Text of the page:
Enough chat, let’s tell part one of the sorry story and begin between the posts with Lionel Perez. This scruffy bugger was the nearest we've come so far to signing a character from The Simpsons, Sunderland's Krusty the Clown (with a touch of Smithers tossed in, allegedly...) 

Rumours persist on Tyneside that the free transfer of Perez to United was actually due to a drunken wager between Kenny Dalglish and old Monkey's Heid. There are many other rumours but our legal fighting fund isn’t of Private Eye proportions. 

Aside from a pre-season penalty shootout victory over the smoggies, the most useful thing Lionel ever did in Newcastle colours was move into his new home on the outskirts of Cambridge wearing a tatty toon benchcoat, after we packed him off to the Abbey Stadium (and even paid his wages there.)

Perez has now ended up with non-league Stevenage, which seems appropriate given our loathing of the preening posturing ponces from Broadhall Way.

Moving into the defence and the one and only Didier Domi, who arrived full of praise for the region - claiming that he didn’t want to move to a London club because the city was too big and he’d get lost in it. Newcastle though was just the right size for him, although in retrospect moving a devout muslim into a Quayside flat wasn’t the cleverest move.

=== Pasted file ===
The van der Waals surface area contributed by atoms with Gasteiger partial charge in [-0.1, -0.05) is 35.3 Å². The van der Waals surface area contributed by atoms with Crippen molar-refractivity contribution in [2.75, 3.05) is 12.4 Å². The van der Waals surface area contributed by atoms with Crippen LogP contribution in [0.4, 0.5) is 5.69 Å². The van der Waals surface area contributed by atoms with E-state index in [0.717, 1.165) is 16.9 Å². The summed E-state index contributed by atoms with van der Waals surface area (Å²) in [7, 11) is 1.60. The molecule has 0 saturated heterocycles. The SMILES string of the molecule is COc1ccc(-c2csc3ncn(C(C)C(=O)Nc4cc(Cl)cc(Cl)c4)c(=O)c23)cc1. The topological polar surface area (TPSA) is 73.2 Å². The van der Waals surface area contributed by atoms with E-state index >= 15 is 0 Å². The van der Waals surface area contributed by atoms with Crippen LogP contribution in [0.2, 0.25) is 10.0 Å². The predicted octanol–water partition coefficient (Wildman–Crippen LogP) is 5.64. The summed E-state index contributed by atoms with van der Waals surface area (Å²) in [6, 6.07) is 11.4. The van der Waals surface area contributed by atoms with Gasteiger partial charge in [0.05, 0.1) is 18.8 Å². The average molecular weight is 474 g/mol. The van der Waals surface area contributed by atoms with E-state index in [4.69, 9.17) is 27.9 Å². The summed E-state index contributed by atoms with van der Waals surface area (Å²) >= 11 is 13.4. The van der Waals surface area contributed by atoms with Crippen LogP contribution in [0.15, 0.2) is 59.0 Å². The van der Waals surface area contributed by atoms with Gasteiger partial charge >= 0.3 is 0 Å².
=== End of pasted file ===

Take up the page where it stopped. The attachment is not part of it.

Fifty-five starts and four goals later, Domi had avoided playing in our 2000 pre-season tour of the USA through a dubious injury and then promptly retreated back to Paris, claiming that local journalists and “godless” fans had made his stay on Tyneside intolerable. The poor love still cashed his paychecks though.